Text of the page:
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The Dutch financial publication, Amsterdamsche Courant, reported on 18 November 1744, a month after the ship sank: "People will have it that on board of The Victory was a sum of 400,000 pounds sterling that it had brought from Lisbon for our merchants."
Jan. 23 (Bloomberg) -- Odyssey Marine Exploration Inc. rose the most in four months after the Daily Mail reported that the U.S. company is expected to be employed to recover the wreck of British warship H.M.S. Victory, which sank in 1744.
FLOR DE LA MAR - Wrecked in 1511, the Portuguese had a field day when they overran the ancient kingdom of Malacca in present-day Malaysia after its sultan declined a request for permission to trade there. Admiral Alfonso d'Albuquerque's men spent three days sacking the city and relieving it of 60 tons of gold booty plus the sultan's throne - not to mention his ingots and coinage - and more than 200 chests of diamonds, emeralds, rubies, and sapphires. The Portuguese didn't get far with it, though; she went down in a storm off the northern coast of Sumatra along with riches estimated to be worth $1.7 to $3 billion.
NAU CHAGAS - Sunk on June 13th, 1594, the Portuguese carrack (merchant ship) Nau Chagas was returning home from the East Indies in June of 1594 bulging with treasure that included bounty rescued from two other wrecked ships. 3,500,000 cruzadoes, plus an unknown number of chests of diamonds, rubies and pearls. The overloaded vessel sailed into the Azores to replenish stocks, pulled out the next day, and came under protracted attack by four English warships. She went down in deep waters about 18 miles south of the channel between Pico and Fayal, in the Azores. The riches that sank with her is believed to have been thousands of tons of the richest cargo (including diamonds, rubies, and pearls) ever to leave an Asian port. Reputed value more than 1 Billion US Dollars.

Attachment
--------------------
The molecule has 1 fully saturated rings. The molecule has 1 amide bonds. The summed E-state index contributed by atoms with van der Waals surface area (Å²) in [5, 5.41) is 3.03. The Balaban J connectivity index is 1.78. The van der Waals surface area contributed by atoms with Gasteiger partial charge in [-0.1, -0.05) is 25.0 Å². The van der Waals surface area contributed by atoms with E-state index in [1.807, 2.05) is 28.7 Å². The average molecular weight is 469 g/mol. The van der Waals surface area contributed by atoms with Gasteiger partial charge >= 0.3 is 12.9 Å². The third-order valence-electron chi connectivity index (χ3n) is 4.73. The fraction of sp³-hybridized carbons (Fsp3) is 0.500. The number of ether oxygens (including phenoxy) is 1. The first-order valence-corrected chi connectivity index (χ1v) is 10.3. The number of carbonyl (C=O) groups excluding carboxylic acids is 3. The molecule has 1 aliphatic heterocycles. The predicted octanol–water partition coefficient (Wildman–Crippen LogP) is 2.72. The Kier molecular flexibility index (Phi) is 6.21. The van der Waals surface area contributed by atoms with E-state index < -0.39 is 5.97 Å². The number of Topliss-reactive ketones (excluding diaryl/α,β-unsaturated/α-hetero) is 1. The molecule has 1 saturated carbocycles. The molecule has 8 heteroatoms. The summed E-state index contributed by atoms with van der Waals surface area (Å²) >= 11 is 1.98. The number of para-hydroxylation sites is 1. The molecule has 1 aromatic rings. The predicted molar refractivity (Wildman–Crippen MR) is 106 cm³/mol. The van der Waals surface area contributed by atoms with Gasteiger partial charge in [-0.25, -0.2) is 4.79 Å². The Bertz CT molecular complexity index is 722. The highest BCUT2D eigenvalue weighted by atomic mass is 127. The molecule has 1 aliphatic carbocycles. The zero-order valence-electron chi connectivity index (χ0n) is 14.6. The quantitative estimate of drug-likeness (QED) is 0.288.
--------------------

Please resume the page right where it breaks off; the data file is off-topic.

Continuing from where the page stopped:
SAN JOSE - The San José is considered to be one of the richest treasure ships ever lost in the Western Hemisphere. She sank in about 1,000 feet of water on June 8th, 1708. This loss resulted from a battle with an English squadron. Due to the ongoing War of the Spanish Succession, no treasure had been sent from South America to Spain for a period of six years. English Commodore Charles Wager tracked down the treasure-laden ship 16 miles off Cartagena and sunk it in 1000 feet of water. The San José was loaded with eleven million pesos (about 344 tons of gold and silver coins). 116 chests of emeralds, and the personal wealth of the Viceroy of Peru. The estimated Value of the cargo today is more than 1 Billion US dollars.